The unprecedented $1.9 trillion American Rescue Plan (ARP) was signed into law on March 11 to provide a new round of financial relief, money for vaccines and testing, benefits for states, and several additional projects. So, what does the massive spending bill mean for you?
Here’s what you need to know.
Under the ARP, the first $10,200 in unemployment benefits are now non-taxable for taxpayers who made less than $150,000 in 2020. If you qualify for the exclusion and have already filed your tax return reporting this as income, there is no need to amend. The IRS will automatically determine the correct taxable amount and any resulting overpayment will be automatically refunded or applied against any taxes owed.
Unemployment benefits that were set to expire on March 14 are now extended through September 6, 2021. The additional $300 per week of unemployment assistance has also been extended.
The FFCRA, the bill that provides tax credits to employers who pay employees affected by COVID-19, has been extended until September 30, 2021.
Employees who have already used the allowable 10 days of sick leave or 12 weeks of family leave will be able to start the count again on April 1, 2021. This means they will be able to claim sick leave credits as if they had taken 0 days.
If you are self-employed, you can take advantage of these credits. If you have been unable to work due to COVID-19 regulations, symptoms, quarantine, or caring for a child who is out of school/ daycare because of anything COVID-19 related, you are eligible to claim them.
The Employee Retention Credit has been extended once again through December 31, 2021.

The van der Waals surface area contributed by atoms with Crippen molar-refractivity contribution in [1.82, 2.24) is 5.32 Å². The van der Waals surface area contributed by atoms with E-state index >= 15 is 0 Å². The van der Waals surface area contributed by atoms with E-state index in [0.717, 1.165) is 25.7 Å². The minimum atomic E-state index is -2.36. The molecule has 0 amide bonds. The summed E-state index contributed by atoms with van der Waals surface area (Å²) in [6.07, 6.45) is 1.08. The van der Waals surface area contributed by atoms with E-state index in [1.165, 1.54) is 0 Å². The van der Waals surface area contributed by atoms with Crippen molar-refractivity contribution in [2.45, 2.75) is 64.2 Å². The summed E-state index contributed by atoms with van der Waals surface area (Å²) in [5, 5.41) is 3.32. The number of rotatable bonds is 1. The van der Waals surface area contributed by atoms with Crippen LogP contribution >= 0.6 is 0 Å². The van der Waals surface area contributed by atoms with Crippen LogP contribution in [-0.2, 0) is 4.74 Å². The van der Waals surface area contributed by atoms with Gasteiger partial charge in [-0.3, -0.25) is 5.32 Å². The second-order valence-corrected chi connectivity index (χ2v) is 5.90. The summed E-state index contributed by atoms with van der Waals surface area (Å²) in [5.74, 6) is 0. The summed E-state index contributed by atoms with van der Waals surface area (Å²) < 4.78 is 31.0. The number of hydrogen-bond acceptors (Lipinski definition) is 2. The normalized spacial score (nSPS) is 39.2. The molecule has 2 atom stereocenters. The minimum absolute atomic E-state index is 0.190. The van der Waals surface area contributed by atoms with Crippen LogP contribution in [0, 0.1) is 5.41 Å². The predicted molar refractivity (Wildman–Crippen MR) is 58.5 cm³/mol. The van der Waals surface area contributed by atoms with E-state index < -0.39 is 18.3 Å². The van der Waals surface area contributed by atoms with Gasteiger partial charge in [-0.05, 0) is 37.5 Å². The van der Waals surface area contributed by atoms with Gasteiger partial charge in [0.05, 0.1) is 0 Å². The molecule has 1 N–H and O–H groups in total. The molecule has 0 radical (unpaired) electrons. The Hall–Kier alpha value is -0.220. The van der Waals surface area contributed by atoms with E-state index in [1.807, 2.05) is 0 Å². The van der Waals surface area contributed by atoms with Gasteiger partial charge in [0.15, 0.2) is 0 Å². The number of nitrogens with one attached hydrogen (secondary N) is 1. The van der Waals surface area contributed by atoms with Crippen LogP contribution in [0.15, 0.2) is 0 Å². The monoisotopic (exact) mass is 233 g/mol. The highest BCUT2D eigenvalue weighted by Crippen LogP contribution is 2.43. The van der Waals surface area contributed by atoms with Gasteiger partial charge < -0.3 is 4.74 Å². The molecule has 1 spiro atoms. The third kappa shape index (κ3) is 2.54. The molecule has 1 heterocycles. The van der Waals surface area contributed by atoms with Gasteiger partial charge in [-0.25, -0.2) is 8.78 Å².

A large facet of ARC is a third round of stimulus payments. This time, the checks will be based off $1,400 per taxpayer and dependent. There are some differences between these payments and the other two that we will learn as further guidance is released.
The third round of stimulus payments are expected to go out in two phases, and some have already been received. The first phase is based on the data the IRS already has so anyone who hasn’t filed a 2019 or 2020 tax return won’t receive a payment in the first phase. The second phase of payments will go out to taxpayers who should have received a larger stimulus based on 2020 filings. These payments will be going out either 90 days after the tax deadline OR September 1 (whichever is earlier).
Taxpayers with a child under 17 typically receive a $2,000 Child Tax Credit. The ARP extends the credit to $3,600 for each child under 6 years old and $3,000 for each child between 6-17 years old. Like the stimulus payments, this credit is only available to qualifying taxpayers who earn less than $75,000 (single) or $150,000 (married). This change will not be in effect for 2020 tax returns but will go into effect for the 2021 tax year only.
There will also be a monthly payment for half of the extended Child Tax Credit from July to December 2021. Qualifying taxpayers will receive $300 per month for each child under 6 years old or $250 per month for each child between the ages of 6-17.
It is worth noting that taxpayers who make too much money in 2021 to qualify will be required to repay the credit.
More funds have been allocated for PPP loans, but there are not other significant changes. Funding has been extended to May 31, 2021. If you are planning to apply for another round of PPP, you need to act quickly.
The ARP also allocated new grants to help assist with huge revenue losses for the restaurant industry due to COVID-19. We are still awaiting guidance from the Small Business Association (SBA) and we will provide updates as soon as they become available.
With the constantly changing COVID legislation, there are many factors to consider. It is a good idea to seek the advice of a tax advisor who can help you plan for your unique circumstances. The team at BSB is monitoring the latest developments and guidance and will provide updates as they become available. If you have questions about the American Rescue Plan Act and how it may affect your situation, please contact your BSB advisor.